Though the members of the Trinity are equal in divine being, there is a subordination of function. According to the teaching of Scripture, the Father has authority over the Son,[xii] while both Father and Son have authority over the Holy Spirit.[xiii] The Father is Father in His paternity and in sending His Son; the Son is Son, the begotten of the Father who lives in loving obedience to His Father’s will; and the Holy Spirit is the Spirit of God who glorifies the Father and the Son. The Son deflects glory from Himself and glorifies the Father;[xiv] the Holy Spirit deflects glory from Himself and glorifies the Son.[xv]
Theologian Stephen D. Kovach summarized the biblical framework well when he said:
Take away equality of being and you no longer have the Son and Spirit as fully divine. Take away differences in role and you no longer have three distinct persons; there is nothing that makes the Son to be the Son rather than the Father, or the Spirit to be the Spirit rather than the Father or the Son. If we abandon eternal differences in role, then we also abandon the Trinity.[xvi]
I’ll admit that the nature of the infinite- personal God transcends human reason. But we must acknowledge this truth because God has revealed Himself this way, as both one and many, in His Word and in His creation.
The Creator is distinct from His creation, yet His personal attributes provide the pattern for all that is human–the image of God–both male and female. As such, we would expect to see this pattern repeated in creation–and we do.
We can find a surprising number of analogies, or pictures, of the Trinity, in creation. In nature, we see analogies to the Trinity in water (liquid–gas–solid) and in the atom (neutron–electron–proton).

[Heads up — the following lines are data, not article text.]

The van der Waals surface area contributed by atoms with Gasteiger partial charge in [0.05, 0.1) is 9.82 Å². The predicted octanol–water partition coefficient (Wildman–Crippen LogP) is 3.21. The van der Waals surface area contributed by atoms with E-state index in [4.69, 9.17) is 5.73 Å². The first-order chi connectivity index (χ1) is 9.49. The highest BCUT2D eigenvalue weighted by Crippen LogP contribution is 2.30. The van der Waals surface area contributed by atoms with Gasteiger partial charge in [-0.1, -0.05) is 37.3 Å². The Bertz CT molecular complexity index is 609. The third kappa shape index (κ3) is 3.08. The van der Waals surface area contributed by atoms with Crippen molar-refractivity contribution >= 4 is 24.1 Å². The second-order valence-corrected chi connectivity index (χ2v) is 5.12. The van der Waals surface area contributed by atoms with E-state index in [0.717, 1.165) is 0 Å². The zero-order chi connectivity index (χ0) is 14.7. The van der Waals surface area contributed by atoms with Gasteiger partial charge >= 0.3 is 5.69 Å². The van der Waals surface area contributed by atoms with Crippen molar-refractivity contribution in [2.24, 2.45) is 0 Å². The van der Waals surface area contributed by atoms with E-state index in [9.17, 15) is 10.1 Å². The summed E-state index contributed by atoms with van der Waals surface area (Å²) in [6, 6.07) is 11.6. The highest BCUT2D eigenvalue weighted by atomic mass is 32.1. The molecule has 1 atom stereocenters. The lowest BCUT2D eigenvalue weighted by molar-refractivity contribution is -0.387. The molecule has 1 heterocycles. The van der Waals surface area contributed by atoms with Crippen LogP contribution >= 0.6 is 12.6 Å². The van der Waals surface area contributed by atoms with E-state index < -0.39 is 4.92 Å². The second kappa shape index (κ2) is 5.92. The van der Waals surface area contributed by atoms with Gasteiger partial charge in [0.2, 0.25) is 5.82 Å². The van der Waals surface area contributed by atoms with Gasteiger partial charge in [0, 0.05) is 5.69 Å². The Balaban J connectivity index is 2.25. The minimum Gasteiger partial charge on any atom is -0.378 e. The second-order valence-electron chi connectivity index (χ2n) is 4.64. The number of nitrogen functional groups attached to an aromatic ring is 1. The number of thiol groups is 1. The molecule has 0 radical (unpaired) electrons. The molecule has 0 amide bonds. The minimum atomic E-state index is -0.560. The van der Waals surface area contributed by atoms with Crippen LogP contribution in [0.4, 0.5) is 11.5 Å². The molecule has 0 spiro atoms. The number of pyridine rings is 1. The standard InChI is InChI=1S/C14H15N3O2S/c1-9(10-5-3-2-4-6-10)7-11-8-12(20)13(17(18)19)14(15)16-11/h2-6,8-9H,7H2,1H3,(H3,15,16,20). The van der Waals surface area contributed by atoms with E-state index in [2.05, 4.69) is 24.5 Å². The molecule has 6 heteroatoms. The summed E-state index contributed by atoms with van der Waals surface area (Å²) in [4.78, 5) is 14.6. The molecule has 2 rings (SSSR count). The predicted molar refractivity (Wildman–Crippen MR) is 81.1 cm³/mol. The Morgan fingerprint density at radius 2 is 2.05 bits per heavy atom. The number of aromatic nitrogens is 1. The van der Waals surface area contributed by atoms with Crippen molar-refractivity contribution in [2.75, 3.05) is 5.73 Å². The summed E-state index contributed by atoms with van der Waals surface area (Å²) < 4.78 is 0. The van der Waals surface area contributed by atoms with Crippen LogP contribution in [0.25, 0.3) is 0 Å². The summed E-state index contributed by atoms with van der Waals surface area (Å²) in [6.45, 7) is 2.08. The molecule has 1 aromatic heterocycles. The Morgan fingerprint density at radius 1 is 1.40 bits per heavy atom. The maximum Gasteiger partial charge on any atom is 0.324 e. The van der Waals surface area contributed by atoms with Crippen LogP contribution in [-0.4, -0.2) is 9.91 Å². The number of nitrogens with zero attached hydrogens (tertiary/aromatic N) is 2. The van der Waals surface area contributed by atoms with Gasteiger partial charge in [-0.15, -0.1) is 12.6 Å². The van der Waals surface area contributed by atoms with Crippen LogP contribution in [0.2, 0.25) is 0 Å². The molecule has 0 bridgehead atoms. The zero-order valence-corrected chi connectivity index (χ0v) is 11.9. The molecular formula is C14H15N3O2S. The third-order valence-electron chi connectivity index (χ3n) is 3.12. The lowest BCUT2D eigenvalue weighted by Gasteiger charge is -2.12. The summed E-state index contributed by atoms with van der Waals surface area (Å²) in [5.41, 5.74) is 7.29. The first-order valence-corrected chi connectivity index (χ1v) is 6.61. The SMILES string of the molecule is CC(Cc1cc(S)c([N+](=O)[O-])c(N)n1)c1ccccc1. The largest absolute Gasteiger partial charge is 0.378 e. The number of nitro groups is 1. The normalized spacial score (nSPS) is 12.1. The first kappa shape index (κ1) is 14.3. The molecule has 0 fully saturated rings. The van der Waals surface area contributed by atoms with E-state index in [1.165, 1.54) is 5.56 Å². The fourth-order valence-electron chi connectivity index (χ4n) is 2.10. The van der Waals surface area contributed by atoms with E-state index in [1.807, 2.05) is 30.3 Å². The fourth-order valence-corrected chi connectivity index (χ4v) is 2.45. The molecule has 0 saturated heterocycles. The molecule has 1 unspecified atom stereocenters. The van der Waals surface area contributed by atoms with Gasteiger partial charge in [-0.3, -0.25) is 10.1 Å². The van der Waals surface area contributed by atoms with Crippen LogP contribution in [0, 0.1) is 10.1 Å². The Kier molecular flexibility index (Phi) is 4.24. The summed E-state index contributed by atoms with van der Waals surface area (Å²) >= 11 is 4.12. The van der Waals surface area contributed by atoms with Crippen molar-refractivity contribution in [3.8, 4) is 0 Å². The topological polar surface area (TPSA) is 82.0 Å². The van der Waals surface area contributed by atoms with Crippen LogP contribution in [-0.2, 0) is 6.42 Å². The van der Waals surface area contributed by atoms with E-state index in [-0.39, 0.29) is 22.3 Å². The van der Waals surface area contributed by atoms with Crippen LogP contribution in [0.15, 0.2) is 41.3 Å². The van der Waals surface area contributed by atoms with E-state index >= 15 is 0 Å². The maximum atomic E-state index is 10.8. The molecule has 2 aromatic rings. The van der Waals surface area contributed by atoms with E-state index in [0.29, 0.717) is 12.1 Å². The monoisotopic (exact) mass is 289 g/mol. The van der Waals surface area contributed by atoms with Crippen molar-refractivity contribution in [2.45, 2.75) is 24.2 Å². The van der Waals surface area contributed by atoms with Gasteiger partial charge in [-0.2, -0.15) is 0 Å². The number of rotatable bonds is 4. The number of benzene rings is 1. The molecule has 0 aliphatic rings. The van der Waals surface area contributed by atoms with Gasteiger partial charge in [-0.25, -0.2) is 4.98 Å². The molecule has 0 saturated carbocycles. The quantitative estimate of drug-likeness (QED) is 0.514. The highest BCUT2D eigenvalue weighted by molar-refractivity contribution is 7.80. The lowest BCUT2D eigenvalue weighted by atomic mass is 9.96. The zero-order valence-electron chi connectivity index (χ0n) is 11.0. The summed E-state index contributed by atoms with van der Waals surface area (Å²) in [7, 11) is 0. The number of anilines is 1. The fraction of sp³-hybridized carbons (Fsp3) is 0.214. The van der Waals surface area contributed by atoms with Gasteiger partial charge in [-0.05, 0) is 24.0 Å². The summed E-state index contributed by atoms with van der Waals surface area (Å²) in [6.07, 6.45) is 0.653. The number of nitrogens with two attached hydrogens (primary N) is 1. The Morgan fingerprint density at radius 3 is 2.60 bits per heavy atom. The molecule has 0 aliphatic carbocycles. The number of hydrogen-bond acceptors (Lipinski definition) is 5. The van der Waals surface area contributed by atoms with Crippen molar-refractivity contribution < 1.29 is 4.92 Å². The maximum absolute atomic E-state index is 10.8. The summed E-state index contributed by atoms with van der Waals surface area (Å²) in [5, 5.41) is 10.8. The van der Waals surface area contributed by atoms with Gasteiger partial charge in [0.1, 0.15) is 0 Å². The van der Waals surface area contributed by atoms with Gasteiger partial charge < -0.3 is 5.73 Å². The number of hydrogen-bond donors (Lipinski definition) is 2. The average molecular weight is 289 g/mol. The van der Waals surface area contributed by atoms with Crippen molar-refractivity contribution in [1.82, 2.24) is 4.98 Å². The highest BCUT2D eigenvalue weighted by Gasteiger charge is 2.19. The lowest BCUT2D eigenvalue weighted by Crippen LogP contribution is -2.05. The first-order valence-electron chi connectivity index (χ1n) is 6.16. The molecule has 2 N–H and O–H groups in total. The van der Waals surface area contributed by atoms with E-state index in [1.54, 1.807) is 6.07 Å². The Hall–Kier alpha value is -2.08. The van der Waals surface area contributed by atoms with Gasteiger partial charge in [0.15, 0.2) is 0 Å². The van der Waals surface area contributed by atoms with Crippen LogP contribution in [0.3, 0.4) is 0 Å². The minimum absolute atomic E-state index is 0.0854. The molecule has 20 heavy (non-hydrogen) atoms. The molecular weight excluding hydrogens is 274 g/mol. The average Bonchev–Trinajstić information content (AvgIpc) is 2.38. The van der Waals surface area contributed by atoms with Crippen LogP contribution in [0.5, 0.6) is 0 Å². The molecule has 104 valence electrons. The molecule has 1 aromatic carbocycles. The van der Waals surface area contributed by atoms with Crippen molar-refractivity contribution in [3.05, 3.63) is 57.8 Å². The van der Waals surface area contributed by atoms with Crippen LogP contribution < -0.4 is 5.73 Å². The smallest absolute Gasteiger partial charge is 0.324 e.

Further analogies appear in time (past–present–future), in space (length–width– height), the primary colors (red–blue–yellow), and music (pitch–harmony–rhythm).
In man, we see threefold pictures of the Trinity in our inner makeup (spirit–soul– body), our familial relationships (mother–father–child), and so on.
What difference does belief in the Trinity make in the building of healthy societies and cultures? We’ll address that important question in a future post.
[i] Many scriptures teach that God is one, including Deuteronomy 6:4 and Isaiah 44:6, 8.
[ii] Many scriptures teach or imply that God is more than a simple unity, including Genesis 1:26-27 and 3:22, and Matthew 3:16-17, Mark 1:9-11, Luke 3:21-22, John 14:16-17, and Ephesians 3:16-17.
[iii] Genesis 1:26-27; 3:22; 11:7; Matthew 3:16-17; 28:19; Mark 1:9-11; Luke 3:21-22; 2 Corinthians 13:14; Ephesians 4:4-6.
[iv] Gunton on Creationwww.cafegrace.or.au/Articles/PictureOfCreation/GuntonOnCreation.cfm, (2 December, 2003).
[vi] Luke 22:42; John 4:34; 17:4; 1 Corinthians 11:3.
[vii] John 3:14-15; Romans 4:25; 1 Corinthians 15:3; Ephesians 2:13-18.
[viii] John 14:16, 26; 15:26; 16:7-15; Ephesians 1:13-14.
[ix] See Trinitarian references in Ephesians 1
[x]Jo 5:16-30; Heb 10:5-7
[xi] 1Pet 1:1-2
[xii] Luke 22:42; John 4:34; 17:4; 1 Corinthians 11:3.
[xiii] John 14:26; 16:7, 13-14.
[xiv] John 17:4.
[xv] John 16:13-14.
[xvi] Stephen D. Kovach, “Egalitarians Revamp Doctrine of the Trinity,” CBMW News, December 1996, Vol. 2, No. 1, 4.